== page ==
The Antonine Wall: Rome's Final Frontier
‘The Antonine Wall: Rome’s Final Frontier’ is a permanent gallery which showcases a unique collection of spectacular monumental sculpture and other Roman artefacts recovered from the Antonine Wall.
The Antonine Wall was built around the year AD 142 in the reign of the Roman emperor Antoninus Pius. It ran coast-to-coast across Scotland from the Clyde to the Firth of Forth.
The building of the new frontier limes was the culmination of a renewed attempt by the Romans to extend their empire into what is now southern Scotland. The Romans had already attempted to overrun Scotland in the late 1st century AD, but by 100 AD the Roman army had withdrawn to a line between the Solway and Tyne; it was here that the emperor Hadrian established a wall soon after 120 AD, which was to serve as the northern frontier of the Roman province of Britannia. However, scarcely 20 years later, with the accession of the new emperor Antoninus Pius, Hadrian’s Wall was abandoned, and the limits of the province extended northwards into the territory named by the Romans as Caledonia.
Despite this immense investment in men and materials, the new frontier was short-lived and Roman troops may have been withdrawn from Scotland by the mid 160s AD, after little more than 20 years of occupation. Hadrian’s Wall became once again the frontier of the province until the final withdrawal of the legions from Britannia in the early 5th century AD.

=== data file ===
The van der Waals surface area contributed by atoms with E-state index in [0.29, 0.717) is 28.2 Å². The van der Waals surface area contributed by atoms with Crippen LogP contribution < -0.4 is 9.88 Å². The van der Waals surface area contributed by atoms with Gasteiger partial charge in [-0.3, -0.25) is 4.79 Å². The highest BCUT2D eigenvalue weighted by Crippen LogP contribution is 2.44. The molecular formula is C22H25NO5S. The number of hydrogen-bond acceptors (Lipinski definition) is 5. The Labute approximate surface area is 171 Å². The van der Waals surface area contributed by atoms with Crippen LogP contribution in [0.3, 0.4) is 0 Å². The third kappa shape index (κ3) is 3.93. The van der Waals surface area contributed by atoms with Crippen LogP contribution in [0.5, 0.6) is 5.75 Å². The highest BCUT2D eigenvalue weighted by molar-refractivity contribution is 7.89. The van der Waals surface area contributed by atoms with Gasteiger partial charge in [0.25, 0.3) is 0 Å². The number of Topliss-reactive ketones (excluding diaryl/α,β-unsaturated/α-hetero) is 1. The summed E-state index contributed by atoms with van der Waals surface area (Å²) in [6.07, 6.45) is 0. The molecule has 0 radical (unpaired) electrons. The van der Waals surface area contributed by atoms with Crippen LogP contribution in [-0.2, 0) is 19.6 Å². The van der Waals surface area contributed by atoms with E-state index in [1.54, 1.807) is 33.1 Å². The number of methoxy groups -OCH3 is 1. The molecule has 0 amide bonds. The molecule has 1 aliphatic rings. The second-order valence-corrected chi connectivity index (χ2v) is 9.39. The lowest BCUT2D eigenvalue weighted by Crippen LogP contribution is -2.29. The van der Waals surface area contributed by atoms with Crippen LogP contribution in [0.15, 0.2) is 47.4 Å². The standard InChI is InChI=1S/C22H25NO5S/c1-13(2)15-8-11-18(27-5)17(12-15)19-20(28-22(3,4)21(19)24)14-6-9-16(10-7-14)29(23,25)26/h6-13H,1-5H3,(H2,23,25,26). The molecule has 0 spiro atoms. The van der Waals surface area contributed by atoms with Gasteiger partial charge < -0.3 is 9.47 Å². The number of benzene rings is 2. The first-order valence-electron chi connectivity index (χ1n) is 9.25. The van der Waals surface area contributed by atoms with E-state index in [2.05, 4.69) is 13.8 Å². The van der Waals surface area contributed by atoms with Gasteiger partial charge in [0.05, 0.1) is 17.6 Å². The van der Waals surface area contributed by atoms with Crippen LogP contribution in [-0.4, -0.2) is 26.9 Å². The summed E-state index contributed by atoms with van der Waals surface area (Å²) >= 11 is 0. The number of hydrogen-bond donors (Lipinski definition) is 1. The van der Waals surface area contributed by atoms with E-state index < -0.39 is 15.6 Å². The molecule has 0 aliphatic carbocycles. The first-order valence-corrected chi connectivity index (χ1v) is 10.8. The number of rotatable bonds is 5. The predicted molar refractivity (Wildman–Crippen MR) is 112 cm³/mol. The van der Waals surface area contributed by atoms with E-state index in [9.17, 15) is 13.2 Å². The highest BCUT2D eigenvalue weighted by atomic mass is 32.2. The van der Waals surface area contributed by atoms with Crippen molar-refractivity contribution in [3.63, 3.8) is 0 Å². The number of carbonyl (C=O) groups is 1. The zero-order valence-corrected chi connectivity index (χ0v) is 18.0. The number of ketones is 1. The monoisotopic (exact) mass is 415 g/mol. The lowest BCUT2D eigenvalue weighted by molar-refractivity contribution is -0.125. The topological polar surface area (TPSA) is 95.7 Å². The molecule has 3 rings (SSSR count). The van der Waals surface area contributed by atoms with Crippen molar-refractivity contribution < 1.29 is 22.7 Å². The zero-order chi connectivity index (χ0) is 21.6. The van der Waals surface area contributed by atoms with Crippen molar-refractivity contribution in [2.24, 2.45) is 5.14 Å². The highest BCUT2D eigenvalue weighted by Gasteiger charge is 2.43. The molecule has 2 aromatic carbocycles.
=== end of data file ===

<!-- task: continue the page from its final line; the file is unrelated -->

This gallery explores the biography of one of the most important monuments of Roman Britain. The richly sculptured distance slabs of the Antonine Wall are unique to the frontiers of the Roman Empire.
Through The Hunterian’s rich collections the gallery investigates four key themes: The building of the Wall – its architecture and impact on the landscape; the role of the Roman army on the frontier - the life and lifestyle of its soldiers; the cultural interaction between Roman and indigenous peoples, and evidence for local resistance; and the abandonment of the Wall and the story of its rediscovery over the last 350 years.
'The Antonine Wall: Rome’s Final Frontier' also reflects the story of over three centuries of collecting and research by the University of Glasgow on the World Heritage Site.
The display is located in the Hunterian Museum entrance gallery.
‘The Antonine Wall: Rome’s Final Frontier’ has been supported by Museums Galleries Scotland.
View slideshow of objects from The Antonine Wall display.